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The Lady of La Garaye. Norton, Caroline Sheridan, 1808–1877.
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  • FRIEND of old days, of suffering, storm, and strife,
  • Patient and kind through many a wild appeal;
  • In the arena of thy brilliant life
  • Never too busy or too cold to feel:
  • Companion from whose ever teeming store
  • Of thought and knowledge, happy memory brings
  • So much of social wit and sage’s lore,
  • Garnered and gleaned by me as precious things:
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  • Kinsman of him whose very name soon grew
  • Unreal as music heard in pleasant dreams,
  • So vain the hope my girlish fancy drew,
  • So faint and far his vanished presence seems.
  • To thee I dedicate this record brief
  • Of foreign scenes and deeds too little known;
  • This tale of noble souls who conquered grief
  • By dint of tending sufferings not their own.
  • Thou hast known all my life: its pleasant hours,
  • (How many of them have I owed to thee!)
  • Its exercise of intellectual powers,
  • With thoughts of fame and gladness not to be.
  • Thou knowest how Death for ever dogged my way,
  • And how of those I loved the best, and those
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  • Who loved and pitied me in life’s young day,
  • Narrow, and narrower still, the circle grows.
  • Thou knowest—for thou hast proved—the dreary shade
  • A first‐born’s loss casts over lonely days;
  • And gone is now the pale fond smile, that made
  • In my dim future, yet, a path of rays.
  • Gone, the dear comfort of a voice whose sound
  • Came like a beacon‐bell, heard clear above
  • The whirl of violent waters surging round;
  • Speaking to shipwrecked ears of help and love.
  • The joy that budded on my own youth’s bloom,
  • When life wore still a glory and a gloss,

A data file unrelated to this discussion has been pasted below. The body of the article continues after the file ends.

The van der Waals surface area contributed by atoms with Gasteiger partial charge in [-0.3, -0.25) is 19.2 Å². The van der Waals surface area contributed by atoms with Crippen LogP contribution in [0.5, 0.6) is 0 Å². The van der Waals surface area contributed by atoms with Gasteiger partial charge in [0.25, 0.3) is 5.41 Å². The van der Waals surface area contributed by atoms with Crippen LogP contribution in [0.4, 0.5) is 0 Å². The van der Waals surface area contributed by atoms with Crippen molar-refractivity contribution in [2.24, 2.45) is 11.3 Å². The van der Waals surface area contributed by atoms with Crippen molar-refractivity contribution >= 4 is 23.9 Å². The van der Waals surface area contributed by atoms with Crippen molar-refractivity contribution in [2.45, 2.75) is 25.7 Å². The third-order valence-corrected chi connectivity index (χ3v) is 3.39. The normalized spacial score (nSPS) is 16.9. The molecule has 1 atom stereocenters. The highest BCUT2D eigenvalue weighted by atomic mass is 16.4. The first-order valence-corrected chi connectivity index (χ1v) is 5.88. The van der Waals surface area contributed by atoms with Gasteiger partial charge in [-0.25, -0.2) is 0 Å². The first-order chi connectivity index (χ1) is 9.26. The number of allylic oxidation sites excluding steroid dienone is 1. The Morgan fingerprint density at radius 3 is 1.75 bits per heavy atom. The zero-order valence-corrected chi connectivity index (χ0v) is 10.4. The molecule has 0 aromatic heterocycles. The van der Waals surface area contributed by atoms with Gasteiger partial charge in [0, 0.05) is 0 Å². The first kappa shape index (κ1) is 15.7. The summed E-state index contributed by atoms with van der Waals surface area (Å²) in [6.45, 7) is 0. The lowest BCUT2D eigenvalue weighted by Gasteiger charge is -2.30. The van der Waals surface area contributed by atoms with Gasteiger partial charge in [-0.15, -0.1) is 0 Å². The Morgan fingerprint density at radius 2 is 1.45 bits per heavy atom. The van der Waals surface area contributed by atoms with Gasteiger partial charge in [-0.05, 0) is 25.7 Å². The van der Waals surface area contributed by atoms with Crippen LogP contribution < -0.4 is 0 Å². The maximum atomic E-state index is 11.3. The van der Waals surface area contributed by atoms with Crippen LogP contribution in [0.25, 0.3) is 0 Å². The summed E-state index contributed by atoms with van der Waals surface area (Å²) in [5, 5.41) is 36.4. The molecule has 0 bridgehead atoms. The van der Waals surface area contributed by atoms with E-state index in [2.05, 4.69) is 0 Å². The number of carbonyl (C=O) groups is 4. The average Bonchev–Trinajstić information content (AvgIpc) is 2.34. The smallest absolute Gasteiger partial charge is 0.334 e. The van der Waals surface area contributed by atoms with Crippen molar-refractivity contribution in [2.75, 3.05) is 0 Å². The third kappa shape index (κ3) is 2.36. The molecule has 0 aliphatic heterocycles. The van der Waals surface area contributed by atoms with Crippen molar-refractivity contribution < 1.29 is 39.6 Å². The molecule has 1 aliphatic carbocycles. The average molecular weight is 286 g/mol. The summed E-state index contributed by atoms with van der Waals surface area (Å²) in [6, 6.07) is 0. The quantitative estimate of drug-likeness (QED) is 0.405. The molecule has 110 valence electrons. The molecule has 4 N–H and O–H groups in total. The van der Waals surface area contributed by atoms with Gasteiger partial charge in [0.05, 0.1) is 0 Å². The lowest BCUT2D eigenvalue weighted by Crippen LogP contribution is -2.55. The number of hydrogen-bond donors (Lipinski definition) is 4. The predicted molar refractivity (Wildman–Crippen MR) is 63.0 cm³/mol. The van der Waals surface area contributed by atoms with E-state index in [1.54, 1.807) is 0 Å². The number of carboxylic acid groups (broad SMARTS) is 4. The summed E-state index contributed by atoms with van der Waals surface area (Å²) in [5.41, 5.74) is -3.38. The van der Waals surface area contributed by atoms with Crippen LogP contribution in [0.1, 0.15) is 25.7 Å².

• Is hidden from me in the silent tomb;
  • Smiting with premature unnatural loss,
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  • So that my very soul is wrung with pain,
  • Meeting old friends whom most I love to see.
  • Where are the younger lives, since these remain?
  • I weep the eyes that should have wept for me!
  • But all the more I cling to those who speak
  • Like thee, in tones unaltered by my change;
  • Greeting my saddened glance, and faded cheek,
  • With the same welcome that seemed sweet and strange
  • In early days: when I, of gifts made proud,
  • That could the notice of such men beguile,
  • Stood listening to thee in some brilliant crowd,
  • With the warm triumph of a youthful smile.
  • Oh! little now remains of all that was!
  • Even for this gift of linking measured words,
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  • My heart oft questions, with discouraged pause,
  • Does music linger in the slackening chords?
  • Yet, friend, I feel not that all power is fled,
  • While offering to thee, for the kindly years,
  • The intangible gift of thought, whose silver thread
  • Heaven keeps untarnished by our bitterest tears.
  • So, in the brooding calm that follows woe,
  • This tale of LA GARAYE I fain would tell,—
  • As, when some earthly storm hath ceased to blow,
  • And the huge mounting sea hath ceased to swell;
  • After the maddening wrecking and the roar,
  • The wild high dash, the moaning sad retreat,
  • Some cold slow wave creeps faintly to the shore,
  • And leaves a white shell at the gazer’s feet.
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  • Take, then, the poor gift in thy faithful hand;
  • Measure its worth not merely by my own,
  • But hold it dear as gathered from the sand
  • Where so much wreck of youth and hope lies strown.
  • So, if in years to come my words abide—
  • Words of the dead to stir some living brain—
  • When thoughtful readers lay my book aside,
  • Musing on all it tells of joy and pain,
  • Towards thee, good heart, towards thee their thoughts shall roam,
  • Whose unforsaking faith time hath not riven;
  • And to their minds this just award shall come,
  • ’Twas a TRUE friend to whom such thanks were given!
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